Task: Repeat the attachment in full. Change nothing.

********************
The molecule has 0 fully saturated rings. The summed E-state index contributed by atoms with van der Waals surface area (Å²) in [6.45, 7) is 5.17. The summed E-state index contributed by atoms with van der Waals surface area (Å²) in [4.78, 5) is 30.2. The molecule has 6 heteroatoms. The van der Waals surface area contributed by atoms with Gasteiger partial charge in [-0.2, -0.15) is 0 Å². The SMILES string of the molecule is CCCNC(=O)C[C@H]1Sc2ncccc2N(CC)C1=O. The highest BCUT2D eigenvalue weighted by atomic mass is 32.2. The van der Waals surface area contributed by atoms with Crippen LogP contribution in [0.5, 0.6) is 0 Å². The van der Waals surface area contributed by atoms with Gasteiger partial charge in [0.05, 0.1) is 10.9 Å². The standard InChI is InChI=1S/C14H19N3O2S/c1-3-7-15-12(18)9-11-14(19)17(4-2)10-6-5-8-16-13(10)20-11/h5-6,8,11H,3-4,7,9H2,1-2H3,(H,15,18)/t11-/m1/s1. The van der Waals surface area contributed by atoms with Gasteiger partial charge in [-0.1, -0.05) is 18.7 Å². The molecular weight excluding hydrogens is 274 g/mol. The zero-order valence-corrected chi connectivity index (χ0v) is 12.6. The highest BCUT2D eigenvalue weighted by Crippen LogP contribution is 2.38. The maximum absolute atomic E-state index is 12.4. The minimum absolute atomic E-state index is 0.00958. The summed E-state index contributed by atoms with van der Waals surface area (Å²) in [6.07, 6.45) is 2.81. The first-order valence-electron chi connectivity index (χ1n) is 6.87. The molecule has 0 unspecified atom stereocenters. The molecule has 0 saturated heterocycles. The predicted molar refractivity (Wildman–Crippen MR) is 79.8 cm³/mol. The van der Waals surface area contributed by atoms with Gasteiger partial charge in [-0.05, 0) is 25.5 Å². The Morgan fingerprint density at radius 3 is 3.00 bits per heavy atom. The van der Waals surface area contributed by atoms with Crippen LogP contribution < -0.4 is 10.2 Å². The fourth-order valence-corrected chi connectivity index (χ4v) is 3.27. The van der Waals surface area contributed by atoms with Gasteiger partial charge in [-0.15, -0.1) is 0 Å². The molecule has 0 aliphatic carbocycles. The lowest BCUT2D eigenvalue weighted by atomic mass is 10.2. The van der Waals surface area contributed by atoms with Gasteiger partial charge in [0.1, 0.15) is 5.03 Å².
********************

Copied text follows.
The molecule has 0 fully saturated rings. The summed E-state index contributed by atoms with van der Waals surface area (Å²) in [6.45, 7) is 5.17. The summed E-state index contributed by atoms with van der Waals surface area (Å²) in [4.78, 5) is 30.2. The molecule has 6 heteroatoms. The van der Waals surface area contributed by atoms with Gasteiger partial charge in [-0.2, -0.15) is 0 Å². The SMILES string of the molecule is CCCNC(=O)C[C@H]1Sc2ncccc2N(CC)C1=O. The highest BCUT2D eigenvalue weighted by atomic mass is 32.2. The van der Waals surface area contributed by atoms with Crippen LogP contribution in [0.5, 0.6) is 0 Å². The van der Waals surface area contributed by atoms with Gasteiger partial charge in [0.05, 0.1) is 10.9 Å². The standard InChI is InChI=1S/C14H19N3O2S/c1-3-7-15-12(18)9-11-14(19)17(4-2)10-6-5-8-16-13(10)20-11/h5-6,8,11H,3-4,7,9H2,1-2H3,(H,15,18)/t11-/m1/s1. The van der Waals surface area contributed by atoms with Gasteiger partial charge in [-0.1, -0.05) is 18.7 Å². The molecular weight excluding hydrogens is 274 g/mol. The zero-order valence-corrected chi connectivity index (χ0v) is 12.6. The highest BCUT2D eigenvalue weighted by Crippen LogP contribution is 2.38. The maximum absolute atomic E-state index is 12.4. The minimum absolute atomic E-state index is 0.00958. The summed E-state index contributed by atoms with van der Waals surface area (Å²) in [6.07, 6.45) is 2.81. The first-order valence-electron chi connectivity index (χ1n) is 6.87. The molecule has 0 unspecified atom stereocenters. The molecule has 0 saturated heterocycles. The predicted molar refractivity (Wildman–Crippen MR) is 79.8 cm³/mol. The van der Waals surface area contributed by atoms with Gasteiger partial charge in [-0.05, 0) is 25.5 Å². The Morgan fingerprint density at radius 3 is 3.00 bits per heavy atom. The van der Waals surface area contributed by atoms with Crippen LogP contribution < -0.4 is 10.2 Å². The fourth-order valence-corrected chi connectivity index (χ4v) is 3.27. The van der Waals surface area contributed by atoms with Gasteiger partial charge in [-0.15, -0.1) is 0 Å². The molecule has 0 aliphatic carbocycles. The lowest BCUT2D eigenvalue weighted by atomic mass is 10.2. The van der Waals surface area contributed by atoms with Gasteiger partial charge in [0.1, 0.15) is 5.03 Å².